Swaraj Das born in 1983 in Kolkata, he has come up as one with the contemporary painters of extra-ordinary promise and repute. He passed the B.V.A from the Govt. College of Art & Craft, ‘Calcutta University’.

His exhibitions in India have already earned great appreciation. He had his first solo show in Delhi, at Triveni Kala Sangam. Galleries are India habitat centre, ‘convention foyer’, and the open palm court gallery (New Delhi) were filled in with his paintings. Academy of Fine Arts (Kolkata) had also experienced his works of arts. Galleries in Pennsylvania watercolor society’s state museum (USA) had also been with him.

Awards: 2012: 33rd international juried exhibition Pennsylvania watercolor society’s president’s award in (USA).

2012: Pennsylvania watercolor society 1st place award for best water color painting award, in (USA).

Scholarship: 2002 Ravi Jain Memorial Scholarship from Govt. College of Art & Craft.

A glimpse about his life in the words of  Indian poet, art and literary critic and curator Keshav Malik 


Art to the average person means the ability to copy nature. Remove the prejudice and supply a means of expression and something of value is achieved. Particularly is this evident in the making of abstract designs and patterns. Released from the need to copy, and encouraged to produce paintings that one might call constructive doodles (a la Rabindranath Tagore), and an individual can indulge his fantasy, his imagination and his pleasure in playing about with lines and colors and of making rhythmical gestures without the fear of representation. The results can be lively and beautiful, for a genuine opportunity has been given him with brush and color and of making rhythmical mudras that spring forth directly from an inner vitality and which has its counterpart in lines and forms and colors, both of nature and the world of art.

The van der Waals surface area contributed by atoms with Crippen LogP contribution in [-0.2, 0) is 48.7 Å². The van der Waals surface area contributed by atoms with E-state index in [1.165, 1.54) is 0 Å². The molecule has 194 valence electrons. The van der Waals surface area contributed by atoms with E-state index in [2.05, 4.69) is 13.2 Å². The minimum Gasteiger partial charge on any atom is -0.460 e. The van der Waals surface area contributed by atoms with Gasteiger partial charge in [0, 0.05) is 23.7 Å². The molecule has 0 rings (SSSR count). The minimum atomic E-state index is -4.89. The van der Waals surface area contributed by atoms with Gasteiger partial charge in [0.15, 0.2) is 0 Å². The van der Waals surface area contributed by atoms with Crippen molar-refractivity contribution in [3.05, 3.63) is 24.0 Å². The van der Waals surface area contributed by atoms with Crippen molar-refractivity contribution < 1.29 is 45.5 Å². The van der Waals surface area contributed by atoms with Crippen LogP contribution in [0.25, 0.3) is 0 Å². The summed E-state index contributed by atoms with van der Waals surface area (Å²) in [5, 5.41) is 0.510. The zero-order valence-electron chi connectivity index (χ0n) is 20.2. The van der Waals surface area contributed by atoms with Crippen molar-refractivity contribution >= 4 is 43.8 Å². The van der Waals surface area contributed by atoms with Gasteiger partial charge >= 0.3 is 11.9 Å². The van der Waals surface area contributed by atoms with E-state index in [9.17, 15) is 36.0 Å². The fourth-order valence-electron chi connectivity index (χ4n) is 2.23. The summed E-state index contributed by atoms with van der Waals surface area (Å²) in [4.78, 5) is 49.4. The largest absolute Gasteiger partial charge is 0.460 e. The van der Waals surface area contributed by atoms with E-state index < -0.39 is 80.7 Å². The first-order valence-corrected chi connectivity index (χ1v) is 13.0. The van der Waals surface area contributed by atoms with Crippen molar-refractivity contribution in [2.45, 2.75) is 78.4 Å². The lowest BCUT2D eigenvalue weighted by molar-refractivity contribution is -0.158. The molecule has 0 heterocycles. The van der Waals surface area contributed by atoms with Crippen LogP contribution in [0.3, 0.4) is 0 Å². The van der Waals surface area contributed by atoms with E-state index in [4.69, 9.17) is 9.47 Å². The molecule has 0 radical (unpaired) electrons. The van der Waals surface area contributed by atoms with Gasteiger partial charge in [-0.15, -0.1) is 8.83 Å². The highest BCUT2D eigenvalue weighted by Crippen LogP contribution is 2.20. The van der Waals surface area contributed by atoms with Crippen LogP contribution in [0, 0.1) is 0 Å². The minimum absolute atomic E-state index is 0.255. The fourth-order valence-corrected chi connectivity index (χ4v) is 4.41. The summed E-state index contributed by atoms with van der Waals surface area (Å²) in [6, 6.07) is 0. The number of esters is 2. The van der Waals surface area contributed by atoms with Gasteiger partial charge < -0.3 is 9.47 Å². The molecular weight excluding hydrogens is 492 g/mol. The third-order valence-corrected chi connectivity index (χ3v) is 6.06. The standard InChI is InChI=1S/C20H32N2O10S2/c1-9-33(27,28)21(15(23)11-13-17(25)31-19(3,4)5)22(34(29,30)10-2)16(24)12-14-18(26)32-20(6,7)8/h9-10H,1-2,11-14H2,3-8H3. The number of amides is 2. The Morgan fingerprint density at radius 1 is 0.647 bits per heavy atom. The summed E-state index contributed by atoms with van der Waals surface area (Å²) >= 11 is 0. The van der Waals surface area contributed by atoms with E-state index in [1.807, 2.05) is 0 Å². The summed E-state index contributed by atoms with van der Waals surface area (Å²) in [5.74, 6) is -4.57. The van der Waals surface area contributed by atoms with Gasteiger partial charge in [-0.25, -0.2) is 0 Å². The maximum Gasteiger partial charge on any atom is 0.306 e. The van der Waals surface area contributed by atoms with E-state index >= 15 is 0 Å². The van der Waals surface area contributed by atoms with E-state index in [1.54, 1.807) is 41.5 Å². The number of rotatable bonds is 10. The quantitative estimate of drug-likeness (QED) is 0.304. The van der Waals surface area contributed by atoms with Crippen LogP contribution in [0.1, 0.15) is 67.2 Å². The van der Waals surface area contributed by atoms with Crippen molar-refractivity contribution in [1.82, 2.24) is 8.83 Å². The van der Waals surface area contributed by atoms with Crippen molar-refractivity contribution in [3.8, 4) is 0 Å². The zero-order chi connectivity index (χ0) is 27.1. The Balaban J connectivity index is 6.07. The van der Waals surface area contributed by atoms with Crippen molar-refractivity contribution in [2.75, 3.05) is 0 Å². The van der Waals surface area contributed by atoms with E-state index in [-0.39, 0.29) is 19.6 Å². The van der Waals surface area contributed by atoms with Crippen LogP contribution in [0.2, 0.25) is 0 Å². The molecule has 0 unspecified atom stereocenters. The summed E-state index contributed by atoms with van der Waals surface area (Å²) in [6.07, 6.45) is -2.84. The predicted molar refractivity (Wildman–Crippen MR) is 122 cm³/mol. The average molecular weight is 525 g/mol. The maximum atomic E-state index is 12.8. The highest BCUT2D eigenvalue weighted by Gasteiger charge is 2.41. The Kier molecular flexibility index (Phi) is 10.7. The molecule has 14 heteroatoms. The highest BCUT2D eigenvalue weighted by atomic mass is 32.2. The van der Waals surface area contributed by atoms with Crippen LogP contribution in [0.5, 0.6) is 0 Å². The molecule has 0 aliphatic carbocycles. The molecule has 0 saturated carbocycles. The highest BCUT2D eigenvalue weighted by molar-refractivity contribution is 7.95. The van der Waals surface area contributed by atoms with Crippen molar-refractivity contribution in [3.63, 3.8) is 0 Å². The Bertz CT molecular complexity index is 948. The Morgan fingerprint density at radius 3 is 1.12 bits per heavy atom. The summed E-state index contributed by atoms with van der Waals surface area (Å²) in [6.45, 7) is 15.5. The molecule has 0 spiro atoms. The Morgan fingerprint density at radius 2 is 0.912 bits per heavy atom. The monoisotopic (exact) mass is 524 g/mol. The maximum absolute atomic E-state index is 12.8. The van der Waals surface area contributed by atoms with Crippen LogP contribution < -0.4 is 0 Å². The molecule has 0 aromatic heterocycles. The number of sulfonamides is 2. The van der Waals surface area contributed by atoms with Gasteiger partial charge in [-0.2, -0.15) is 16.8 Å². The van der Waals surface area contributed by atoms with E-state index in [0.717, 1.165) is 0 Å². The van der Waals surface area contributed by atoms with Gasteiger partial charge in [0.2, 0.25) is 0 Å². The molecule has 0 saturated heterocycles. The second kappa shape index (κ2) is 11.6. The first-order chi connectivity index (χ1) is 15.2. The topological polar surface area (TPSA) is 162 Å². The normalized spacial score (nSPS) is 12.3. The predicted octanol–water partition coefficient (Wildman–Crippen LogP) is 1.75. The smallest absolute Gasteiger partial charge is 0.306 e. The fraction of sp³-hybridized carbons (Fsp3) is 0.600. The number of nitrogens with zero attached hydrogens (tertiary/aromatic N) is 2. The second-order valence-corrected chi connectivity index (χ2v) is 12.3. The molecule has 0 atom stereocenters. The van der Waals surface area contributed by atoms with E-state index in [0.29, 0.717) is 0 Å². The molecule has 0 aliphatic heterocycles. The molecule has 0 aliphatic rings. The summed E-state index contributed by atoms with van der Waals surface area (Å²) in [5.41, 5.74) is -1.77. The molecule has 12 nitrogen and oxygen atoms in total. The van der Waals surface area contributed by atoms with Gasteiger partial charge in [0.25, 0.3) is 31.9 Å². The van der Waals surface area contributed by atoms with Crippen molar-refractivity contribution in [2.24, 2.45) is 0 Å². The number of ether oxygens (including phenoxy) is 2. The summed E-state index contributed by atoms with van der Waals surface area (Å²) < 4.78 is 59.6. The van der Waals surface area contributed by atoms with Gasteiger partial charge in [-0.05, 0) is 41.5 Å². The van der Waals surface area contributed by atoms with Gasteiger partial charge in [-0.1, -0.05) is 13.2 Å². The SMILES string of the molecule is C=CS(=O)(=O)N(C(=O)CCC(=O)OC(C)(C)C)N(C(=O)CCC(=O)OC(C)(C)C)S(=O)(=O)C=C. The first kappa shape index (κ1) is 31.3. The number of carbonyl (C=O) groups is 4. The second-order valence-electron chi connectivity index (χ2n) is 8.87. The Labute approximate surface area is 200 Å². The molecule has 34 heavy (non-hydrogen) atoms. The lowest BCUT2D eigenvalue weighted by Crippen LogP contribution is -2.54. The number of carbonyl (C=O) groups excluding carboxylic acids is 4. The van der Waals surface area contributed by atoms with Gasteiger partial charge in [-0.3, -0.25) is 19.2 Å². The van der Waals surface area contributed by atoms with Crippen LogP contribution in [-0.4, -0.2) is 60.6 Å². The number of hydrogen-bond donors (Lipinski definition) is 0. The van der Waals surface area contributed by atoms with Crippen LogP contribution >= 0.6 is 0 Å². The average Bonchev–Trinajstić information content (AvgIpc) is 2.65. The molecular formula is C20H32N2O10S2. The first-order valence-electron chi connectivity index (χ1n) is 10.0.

Swaraj’s work is a street life one. Copying this vivid actuality, the work is yet turned into fine artistic design. Long experience of art material has given him a good idea of the technical restrictions, problems and opportunities in his genre of craft. So that we observe how he grapples with it all. Through handling varieties of materials, the artist has learnt touch (which, after all, supplies so much of the information which appears to come through the eye); thus his representational work’s relative suppleness and characteristic beauty, as also its suitability for different artistic purposes. Experiences with design have opened the way to the artist to the appreciation of forms and movements in his art craft. Whether the artist’s style is realistic, abstract, oriental, western, ancient or modern does not therefore matter. What matters is that his experiences are animated by imaginative pictorial expression. Having gone over his compositions, it is evident that his creative energy is ample.

In many of his paintings we see an invisible line of light, of all kind of traffic flowing rhythmically over paper or canvas. In this way he achieves complete colored designs. The lines are used as lines of movement and shapes. At moments the development is wholly imaginative; motifs are now grown on the surface of a given surface with variations of patterns and textures. In sum, this work tries to renew and refresh India’s root culture, its public ‘life-lines’.

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